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Physical & Theoretical

Physical chemistry encompasses diverse research endeavors, such as the investigation of photocatalytic and electrocatalytic processes for energy storage applications, utilizing metal-free catalysis on conductive carbon-based platforms. Another facet involves exploring extreme conditions, up to multimegabar pressures, to uncover the chemistry and physics of materials, leading to discoveries like room-temperature superconductivity and novel high-pressure compounds. Additionally, researchers delve into the nanoscale, employing scanning probe-based nanotechnology to design nanostructures and studying transport phenomena, material structures, and biophysics with applications ranging from nanofluidic systems to cancer biophysics.




  • Behavior of molecules and materials in extreme conditions, particularly high pressures.
  • Creation of new materials, including energy materials, using extreme conditions techniques.
  • Creation of materials with ‘extreme properties’ such as:
    • very high-temperature superconductors, novel high-temperature quantum materials, highly energetic materials, and superhard materials.
    • Development of new high-pressure methods, including those based on diamond anvil cells.
    • Synchrotron x-ray and infrared techniques applied to materials in extreme conditions.
    • Planetary materials, especially those comprising planetary interiors.

Goals: Probing chemistry of surface-supported nanostructure at the angstrom-scale; Determining the mechanism of chemical bond formation under various local environments; Investigating the interface of 2D materials and heterostructures at the atomic scale.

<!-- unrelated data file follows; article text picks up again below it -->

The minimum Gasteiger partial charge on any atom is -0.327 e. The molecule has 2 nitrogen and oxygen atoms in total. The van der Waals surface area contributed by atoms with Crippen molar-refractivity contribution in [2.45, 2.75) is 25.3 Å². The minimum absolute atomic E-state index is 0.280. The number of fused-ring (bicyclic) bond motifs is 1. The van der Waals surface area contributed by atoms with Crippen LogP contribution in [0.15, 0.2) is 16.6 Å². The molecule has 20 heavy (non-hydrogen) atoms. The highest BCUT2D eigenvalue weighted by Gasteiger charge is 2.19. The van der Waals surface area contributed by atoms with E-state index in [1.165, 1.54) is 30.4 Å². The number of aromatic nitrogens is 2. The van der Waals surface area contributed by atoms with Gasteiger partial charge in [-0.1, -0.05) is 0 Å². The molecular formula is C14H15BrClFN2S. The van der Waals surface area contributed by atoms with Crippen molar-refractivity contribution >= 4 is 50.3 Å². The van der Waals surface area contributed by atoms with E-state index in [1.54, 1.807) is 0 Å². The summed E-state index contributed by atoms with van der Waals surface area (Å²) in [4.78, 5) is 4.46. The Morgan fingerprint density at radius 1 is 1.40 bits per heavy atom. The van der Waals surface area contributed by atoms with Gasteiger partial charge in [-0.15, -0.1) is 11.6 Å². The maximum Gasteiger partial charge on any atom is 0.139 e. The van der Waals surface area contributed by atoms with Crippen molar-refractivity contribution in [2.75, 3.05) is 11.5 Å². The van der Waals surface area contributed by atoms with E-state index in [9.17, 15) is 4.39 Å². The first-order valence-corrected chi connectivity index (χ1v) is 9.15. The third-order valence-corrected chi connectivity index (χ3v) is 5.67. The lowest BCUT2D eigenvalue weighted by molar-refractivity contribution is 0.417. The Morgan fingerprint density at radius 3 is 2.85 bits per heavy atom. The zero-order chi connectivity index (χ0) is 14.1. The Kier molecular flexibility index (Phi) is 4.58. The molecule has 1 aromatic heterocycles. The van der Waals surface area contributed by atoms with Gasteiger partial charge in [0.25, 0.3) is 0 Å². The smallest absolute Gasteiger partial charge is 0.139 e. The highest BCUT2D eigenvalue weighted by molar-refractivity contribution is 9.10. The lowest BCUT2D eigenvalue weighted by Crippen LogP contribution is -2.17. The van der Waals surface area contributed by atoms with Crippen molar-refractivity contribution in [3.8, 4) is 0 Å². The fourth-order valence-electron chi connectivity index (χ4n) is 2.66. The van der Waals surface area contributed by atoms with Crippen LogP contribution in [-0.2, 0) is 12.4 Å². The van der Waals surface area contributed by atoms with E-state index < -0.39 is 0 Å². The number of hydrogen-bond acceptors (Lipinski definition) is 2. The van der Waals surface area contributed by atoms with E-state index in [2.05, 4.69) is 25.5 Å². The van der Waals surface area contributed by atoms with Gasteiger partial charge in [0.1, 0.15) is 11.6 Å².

Methods: Scanning probe-based nanoimaging and nanospectroscopy

  •  Modeling of coarsed materials
  • Modeling of nanomedicines
  • Modeling of nanofluidics
  • Modeling of energy-related systems
  • First principle methods
  • Molecular dynamics simulations
  • Mean-field and analytical methods

George Papadantonakis focuses on cancer biophysics. Using ab initio quantum mechanical calculations, we investigate the energetics of DNA damage induced by ultraviolet radiation and methylation. Nucleotide ionization energies provide a quantitative measurement of the electron-donating properties of DNA. Attack of DNA by methylation agents plays a ubiquitous role in mechanisms of chemical carcinogenesis and cancer chemotherapy.

  • Fundamental investigations of chemical reactions on transition metal surfaces of relevance to heterogeneous catalysis
  • Studies of surface chemical reactions used in thin film growth by chemical vapor deposition

Combining theory, computation, and experiment to address a range of topics in molecular and cellular biophysics, including:

  • Thermodynamic and dynamic properties of phase-separated biomolecular condensates;
  • Membrane association and binding kinetics of intrinsically disordered proteins;
  • Structures and pathways of the self-assemblies of amyloid and other amyloidogenic proteins
  • Functional mechanisms of glutamate-receptor ion channels
  • Structural biology of the Mycobacterium tuberculosis divisome